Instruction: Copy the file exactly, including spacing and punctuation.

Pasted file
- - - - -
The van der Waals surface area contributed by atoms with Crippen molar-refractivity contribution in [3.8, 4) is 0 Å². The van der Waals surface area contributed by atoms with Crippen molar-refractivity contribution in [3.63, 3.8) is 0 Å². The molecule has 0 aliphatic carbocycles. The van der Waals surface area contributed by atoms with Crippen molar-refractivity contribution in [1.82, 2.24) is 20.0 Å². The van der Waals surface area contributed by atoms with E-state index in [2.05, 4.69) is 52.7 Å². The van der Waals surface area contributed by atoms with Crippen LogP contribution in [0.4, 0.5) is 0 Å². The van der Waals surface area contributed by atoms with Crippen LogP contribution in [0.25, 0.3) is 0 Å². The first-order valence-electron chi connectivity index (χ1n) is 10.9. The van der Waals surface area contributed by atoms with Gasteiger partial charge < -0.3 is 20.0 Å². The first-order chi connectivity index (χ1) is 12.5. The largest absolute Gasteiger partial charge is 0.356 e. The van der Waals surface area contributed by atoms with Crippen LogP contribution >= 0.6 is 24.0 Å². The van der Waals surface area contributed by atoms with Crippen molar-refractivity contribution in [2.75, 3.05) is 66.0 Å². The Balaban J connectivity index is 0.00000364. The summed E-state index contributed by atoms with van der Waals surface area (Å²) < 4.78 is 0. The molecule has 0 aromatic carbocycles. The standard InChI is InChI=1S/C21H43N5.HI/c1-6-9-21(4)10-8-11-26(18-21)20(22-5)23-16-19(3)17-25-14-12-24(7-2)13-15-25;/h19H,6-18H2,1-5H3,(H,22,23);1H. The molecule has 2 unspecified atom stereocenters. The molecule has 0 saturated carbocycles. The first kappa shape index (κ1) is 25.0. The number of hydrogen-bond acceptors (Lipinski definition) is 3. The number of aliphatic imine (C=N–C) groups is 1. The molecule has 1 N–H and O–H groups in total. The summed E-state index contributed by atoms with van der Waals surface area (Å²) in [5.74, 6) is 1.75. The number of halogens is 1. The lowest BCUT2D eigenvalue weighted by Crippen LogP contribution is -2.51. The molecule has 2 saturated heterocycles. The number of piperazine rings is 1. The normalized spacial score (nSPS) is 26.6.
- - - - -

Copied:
The van der Waals surface area contributed by atoms with Crippen molar-refractivity contribution in [3.8, 4) is 0 Å². The van der Waals surface area contributed by atoms with Crippen molar-refractivity contribution in [3.63, 3.8) is 0 Å². The molecule has 0 aliphatic carbocycles. The van der Waals surface area contributed by atoms with Crippen molar-refractivity contribution in [1.82, 2.24) is 20.0 Å². The van der Waals surface area contributed by atoms with E-state index in [2.05, 4.69) is 52.7 Å². The van der Waals surface area contributed by atoms with Crippen LogP contribution in [0.4, 0.5) is 0 Å². The van der Waals surface area contributed by atoms with Crippen LogP contribution in [0.25, 0.3) is 0 Å². The first-order valence-electron chi connectivity index (χ1n) is 10.9. The van der Waals surface area contributed by atoms with Gasteiger partial charge < -0.3 is 20.0 Å². The first-order chi connectivity index (χ1) is 12.5. The largest absolute Gasteiger partial charge is 0.356 e. The van der Waals surface area contributed by atoms with Crippen LogP contribution >= 0.6 is 24.0 Å². The van der Waals surface area contributed by atoms with Crippen molar-refractivity contribution in [2.75, 3.05) is 66.0 Å². The Balaban J connectivity index is 0.00000364. The summed E-state index contributed by atoms with van der Waals surface area (Å²) < 4.78 is 0. The molecule has 0 aromatic carbocycles. The standard InChI is InChI=1S/C21H43N5.HI/c1-6-9-21(4)10-8-11-26(18-21)20(22-5)23-16-19(3)17-25-14-12-24(7-2)13-15-25;/h19H,6-18H2,1-5H3,(H,22,23);1H. The molecule has 2 unspecified atom stereocenters. The molecule has 0 saturated carbocycles. The first kappa shape index (κ1) is 25.0. The number of hydrogen-bond acceptors (Lipinski definition) is 3. The number of aliphatic imine (C=N–C) groups is 1. The molecule has 1 N–H and O–H groups in total. The summed E-state index contributed by atoms with van der Waals surface area (Å²) in [5.74, 6) is 1.75. The number of halogens is 1. The lowest BCUT2D eigenvalue weighted by Crippen LogP contribution is -2.51. The molecule has 2 saturated heterocycles. The number of piperazine rings is 1. The normalized spacial score (nSPS) is 26.6.